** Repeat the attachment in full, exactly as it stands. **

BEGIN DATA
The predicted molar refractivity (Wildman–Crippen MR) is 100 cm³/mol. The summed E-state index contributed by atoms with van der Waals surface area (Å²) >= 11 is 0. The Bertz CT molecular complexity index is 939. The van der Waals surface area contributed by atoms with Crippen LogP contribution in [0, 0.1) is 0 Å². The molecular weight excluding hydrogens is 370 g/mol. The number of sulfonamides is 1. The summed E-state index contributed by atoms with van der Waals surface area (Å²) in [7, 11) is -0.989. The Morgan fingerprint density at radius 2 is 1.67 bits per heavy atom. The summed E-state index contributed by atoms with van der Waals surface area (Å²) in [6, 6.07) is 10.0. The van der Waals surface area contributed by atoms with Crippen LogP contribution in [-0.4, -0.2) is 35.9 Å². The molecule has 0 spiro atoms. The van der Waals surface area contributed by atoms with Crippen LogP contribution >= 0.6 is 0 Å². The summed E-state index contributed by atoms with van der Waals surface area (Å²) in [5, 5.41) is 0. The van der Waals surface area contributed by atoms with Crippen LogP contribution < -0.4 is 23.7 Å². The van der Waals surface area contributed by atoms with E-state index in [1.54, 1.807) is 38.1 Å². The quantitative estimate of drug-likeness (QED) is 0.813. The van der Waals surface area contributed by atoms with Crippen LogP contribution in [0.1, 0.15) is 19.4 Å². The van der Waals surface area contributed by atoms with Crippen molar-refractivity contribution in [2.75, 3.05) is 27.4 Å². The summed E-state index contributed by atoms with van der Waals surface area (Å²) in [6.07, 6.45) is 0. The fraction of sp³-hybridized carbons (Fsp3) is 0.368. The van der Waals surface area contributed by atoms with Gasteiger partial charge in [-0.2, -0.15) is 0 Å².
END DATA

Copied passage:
The predicted molar refractivity (Wildman–Crippen MR) is 100 cm³/mol. The summed E-state index contributed by atoms with van der Waals surface area (Å²) >= 11 is 0. The Bertz CT molecular complexity index is 939. The van der Waals surface area contributed by atoms with Crippen LogP contribution in [0, 0.1) is 0 Å². The molecular weight excluding hydrogens is 370 g/mol. The number of sulfonamides is 1. The summed E-state index contributed by atoms with van der Waals surface area (Å²) in [7, 11) is -0.989. The Morgan fingerprint density at radius 2 is 1.67 bits per heavy atom. The summed E-state index contributed by atoms with van der Waals surface area (Å²) in [6, 6.07) is 10.0. The van der Waals surface area contributed by atoms with Crippen LogP contribution in [-0.4, -0.2) is 35.9 Å². The molecule has 0 spiro atoms. The van der Waals surface area contributed by atoms with Crippen LogP contribution >= 0.6 is 0 Å². The summed E-state index contributed by atoms with van der Waals surface area (Å²) in [5, 5.41) is 0. The van der Waals surface area contributed by atoms with Crippen LogP contribution < -0.4 is 23.7 Å². The van der Waals surface area contributed by atoms with E-state index in [1.54, 1.807) is 38.1 Å². The quantitative estimate of drug-likeness (QED) is 0.813. The van der Waals surface area contributed by atoms with Crippen LogP contribution in [0.1, 0.15) is 19.4 Å². The van der Waals surface area contributed by atoms with Crippen molar-refractivity contribution in [2.75, 3.05) is 27.4 Å². The summed E-state index contributed by atoms with van der Waals surface area (Å²) in [6.07, 6.45) is 0. The fraction of sp³-hybridized carbons (Fsp3) is 0.368. The van der Waals surface area contributed by atoms with Gasteiger partial charge in [-0.2, -0.15) is 0 Å².